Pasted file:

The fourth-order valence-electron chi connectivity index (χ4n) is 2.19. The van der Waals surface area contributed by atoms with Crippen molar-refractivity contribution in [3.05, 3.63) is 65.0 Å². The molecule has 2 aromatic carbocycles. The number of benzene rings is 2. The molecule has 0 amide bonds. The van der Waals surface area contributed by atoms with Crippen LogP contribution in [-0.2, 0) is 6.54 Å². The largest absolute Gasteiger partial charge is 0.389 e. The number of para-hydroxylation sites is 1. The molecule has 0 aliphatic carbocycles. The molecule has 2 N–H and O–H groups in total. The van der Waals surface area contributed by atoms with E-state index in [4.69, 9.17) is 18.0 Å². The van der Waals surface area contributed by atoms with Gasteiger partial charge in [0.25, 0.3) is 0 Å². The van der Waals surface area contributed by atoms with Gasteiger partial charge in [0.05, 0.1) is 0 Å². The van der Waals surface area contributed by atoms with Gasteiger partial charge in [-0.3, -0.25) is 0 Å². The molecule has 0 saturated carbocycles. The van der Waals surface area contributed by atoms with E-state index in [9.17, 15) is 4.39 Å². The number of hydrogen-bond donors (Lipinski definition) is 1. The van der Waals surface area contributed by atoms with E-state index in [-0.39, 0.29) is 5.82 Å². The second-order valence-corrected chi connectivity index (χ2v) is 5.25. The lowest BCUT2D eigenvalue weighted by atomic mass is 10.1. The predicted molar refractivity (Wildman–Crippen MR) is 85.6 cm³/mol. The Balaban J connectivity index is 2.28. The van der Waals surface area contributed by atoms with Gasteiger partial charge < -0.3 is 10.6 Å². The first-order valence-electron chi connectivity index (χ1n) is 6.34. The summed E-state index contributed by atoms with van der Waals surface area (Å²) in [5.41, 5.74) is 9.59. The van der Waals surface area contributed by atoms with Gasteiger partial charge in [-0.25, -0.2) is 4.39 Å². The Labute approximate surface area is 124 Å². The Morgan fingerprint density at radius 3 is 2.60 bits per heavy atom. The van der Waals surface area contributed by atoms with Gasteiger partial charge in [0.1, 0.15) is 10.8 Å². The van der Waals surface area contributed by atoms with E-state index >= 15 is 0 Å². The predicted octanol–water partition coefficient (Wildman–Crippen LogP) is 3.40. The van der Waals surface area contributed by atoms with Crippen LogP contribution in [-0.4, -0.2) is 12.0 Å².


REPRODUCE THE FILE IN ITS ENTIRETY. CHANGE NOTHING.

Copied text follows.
The fourth-order valence-electron chi connectivity index (χ4n) is 2.19. The van der Waals surface area contributed by atoms with Crippen molar-refractivity contribution in [3.05, 3.63) is 65.0 Å². The molecule has 2 aromatic carbocycles. The number of benzene rings is 2. The molecule has 0 amide bonds. The van der Waals surface area contributed by atoms with Crippen LogP contribution in [-0.2, 0) is 6.54 Å². The largest absolute Gasteiger partial charge is 0.389 e. The number of para-hydroxylation sites is 1. The molecule has 0 aliphatic carbocycles. The molecule has 2 N–H and O–H groups in total. The van der Waals surface area contributed by atoms with E-state index in [4.69, 9.17) is 18.0 Å². The van der Waals surface area contributed by atoms with Gasteiger partial charge in [0.25, 0.3) is 0 Å². The van der Waals surface area contributed by atoms with Gasteiger partial charge in [0.05, 0.1) is 0 Å². The van der Waals surface area contributed by atoms with Gasteiger partial charge in [-0.3, -0.25) is 0 Å². The molecule has 0 saturated carbocycles. The van der Waals surface area contributed by atoms with E-state index in [9.17, 15) is 4.39 Å². The number of hydrogen-bond donors (Lipinski definition) is 1. The van der Waals surface area contributed by atoms with E-state index in [-0.39, 0.29) is 5.82 Å². The second-order valence-corrected chi connectivity index (χ2v) is 5.25. The lowest BCUT2D eigenvalue weighted by atomic mass is 10.1. The predicted molar refractivity (Wildman–Crippen MR) is 85.6 cm³/mol. The Balaban J connectivity index is 2.28. The van der Waals surface area contributed by atoms with Gasteiger partial charge < -0.3 is 10.6 Å². The first-order valence-electron chi connectivity index (χ1n) is 6.34. The summed E-state index contributed by atoms with van der Waals surface area (Å²) in [5.41, 5.74) is 9.59. The van der Waals surface area contributed by atoms with Gasteiger partial charge in [-0.25, -0.2) is 4.39 Å². The Labute approximate surface area is 124 Å². The Morgan fingerprint density at radius 3 is 2.60 bits per heavy atom. The van der Waals surface area contributed by atoms with Gasteiger partial charge in [0.1, 0.15) is 10.8 Å². The van der Waals surface area contributed by atoms with E-state index >= 15 is 0 Å². The predicted octanol–water partition coefficient (Wildman–Crippen LogP) is 3.40. The van der Waals surface area contributed by atoms with Crippen LogP contribution in [-0.4, -0.2) is 12.0 Å².